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Correspondence with Sri Aurobindo

The Complete Set

I find it rather hard to be a medium between X and J. For instance X wants to use yāminī or anything in place of ūṣaśī1 but J wants to keep it.

How can “anything” be used in a poem? A slight change makes all the difference between something forceful and a mere literary expression that misses its mark.

I feel this difference hurts X, however much he may try to be calm, and, I have to convey these differences.

But why must everyone accept X's suggestions or their preference for their own ideas irritate him?

I would be happy if they could do these things direct between themselves.

Doing direct means a flare up and quarrel. You are suffering for the good of the community.

J has written in a poem:


X says: “How can stars be bent?” So he changed it to 3 whereas J declared that she wrote It because she experienced one night as if the stars were really bending down. I also found the expression very fine.

is no doubt good poetry and very good poetry but it is a purely external image and gives no subjective vibration, while J's line does. The objection that stars do not get nata stands only if, the poem describes objective phenomena or aims at using purely objective images. But if the vision behind the poem is subjective, the objection holds no longer. The mystic subjective vision admits a consciousness in physical things and gives them a subtle physical life which is not that of the material existence. If a consciousness is felt in the stars and if that consciousness expresses itself in subtle physical images to the vision of the poet, there can be no impossibility of a star being 4 – such expressions attribute a mystical life to the stars and can appropriately express this in mystic images. I agree with you about the fineness of the line.

X says: “This may not be an experience at all and who knows if it is not an imagination, and how are we to say which is which?”

But is it necessary to say which is which? It is not possible to deny that it was an experience, even if one cannot affirm it – not being in the consciousness of the writer. But even if it is an imagination, it is a powerful poetic imagination which expresses what would be the exact feeling in the real experience. It seems to me that that is quite enough. There are so many things in Wordsworth and Shelley which people say were only mental feelings and imaginations and yet they express the deeper seeings or feelings of the seer. For poetry it seems to me the point is irrelevant.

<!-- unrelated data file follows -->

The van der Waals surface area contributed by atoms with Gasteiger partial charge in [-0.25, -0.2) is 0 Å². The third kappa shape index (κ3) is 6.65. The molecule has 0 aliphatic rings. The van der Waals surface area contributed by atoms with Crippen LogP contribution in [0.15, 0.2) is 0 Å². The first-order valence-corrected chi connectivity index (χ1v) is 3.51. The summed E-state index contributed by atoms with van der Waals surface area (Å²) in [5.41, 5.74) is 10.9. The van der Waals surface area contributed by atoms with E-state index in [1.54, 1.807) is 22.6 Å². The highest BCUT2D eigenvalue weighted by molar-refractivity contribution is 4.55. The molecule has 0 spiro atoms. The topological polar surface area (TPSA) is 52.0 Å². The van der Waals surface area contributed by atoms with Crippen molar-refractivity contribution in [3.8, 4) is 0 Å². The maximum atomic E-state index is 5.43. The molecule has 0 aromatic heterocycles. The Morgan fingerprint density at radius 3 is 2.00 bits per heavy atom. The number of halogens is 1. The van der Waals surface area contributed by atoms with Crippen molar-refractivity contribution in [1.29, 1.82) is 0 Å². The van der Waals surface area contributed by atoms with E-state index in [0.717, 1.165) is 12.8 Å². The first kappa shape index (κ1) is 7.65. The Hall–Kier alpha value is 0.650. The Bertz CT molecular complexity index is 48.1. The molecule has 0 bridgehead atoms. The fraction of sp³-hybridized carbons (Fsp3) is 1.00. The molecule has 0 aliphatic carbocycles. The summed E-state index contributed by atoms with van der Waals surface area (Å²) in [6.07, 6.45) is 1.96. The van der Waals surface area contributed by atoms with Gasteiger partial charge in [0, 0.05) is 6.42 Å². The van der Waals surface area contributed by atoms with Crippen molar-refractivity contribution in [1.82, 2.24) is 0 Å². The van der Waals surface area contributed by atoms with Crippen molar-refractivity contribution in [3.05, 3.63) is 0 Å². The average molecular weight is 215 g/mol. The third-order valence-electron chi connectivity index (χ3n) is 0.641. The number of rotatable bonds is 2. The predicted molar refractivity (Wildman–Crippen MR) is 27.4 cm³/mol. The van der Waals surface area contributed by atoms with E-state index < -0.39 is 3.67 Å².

X argues, “E said many things that she used to imagine. She herself considered them experiences.”

How do you know that E's sayings are only imaginations? If so, they are very remarkable imaginations for a child of that age. They might be the communications of her inner being to her mind which she was to express in. A few children have that in a degree; in some it takes the form of imagination – E had it in a very unusual degree. I hope the elders will not knock this rare gift out of her by their misunderstanding and want of sympathy.

All this highly confidential if you please. I don't want to rub X the wrong way just now as his nerves are in a rather raw state and if he gets upset it means a lot of unnecessary work for me.

I think that anyone who has had some insight into these occult worlds, can no longer stand on absolute rationalism... Qu'en dites-vous? Stars can be humble?

I have answered that.

I hear Mother has vetoed J's poem being dedicated to her. X says it has already been done. “Is Mother's name to be taken out?” he asks.

It was more an objection than a veto – and not to the dedication but to the emphasising of it by the poems. X says he has given the order to print and it is not worth while upsetting that now. Let it stand.

I am merely repeating the words “impurity, desire, despair”, in my poetry.

Well everybody repeats himself. A time will come when this trinity will disappear, let us hope.

Did you seriously write that I would have been “a talented young man”?5 I find no talent anywhere.

Well, you thought outside you would have made the same progress. I simply expressed my doubts whether your utmost efforts would have carried you beyond literary talent.

You have so abruptly stopped writing about the Yogic Force.

I didn't stop because I didn't begin. I wrote some scattered answers only and intimated to you that volumes might come out in future (not in these notes) which you would probably not read.

K doesn't come any more. Is she another kicker like R.B.?

Am without news of her.



1 dawn.


2 Millions of stars are swaying in rhythm

And, sparkling, pour their diamonds:

They are bent downward in self-oblivious ecstasy.


3 In a steadfast stream of illumination.


4 Bent downward in self-oblivious ecstasy.


5 21.5.36











1936 05 27 Exact Writting Letter Nirodbaran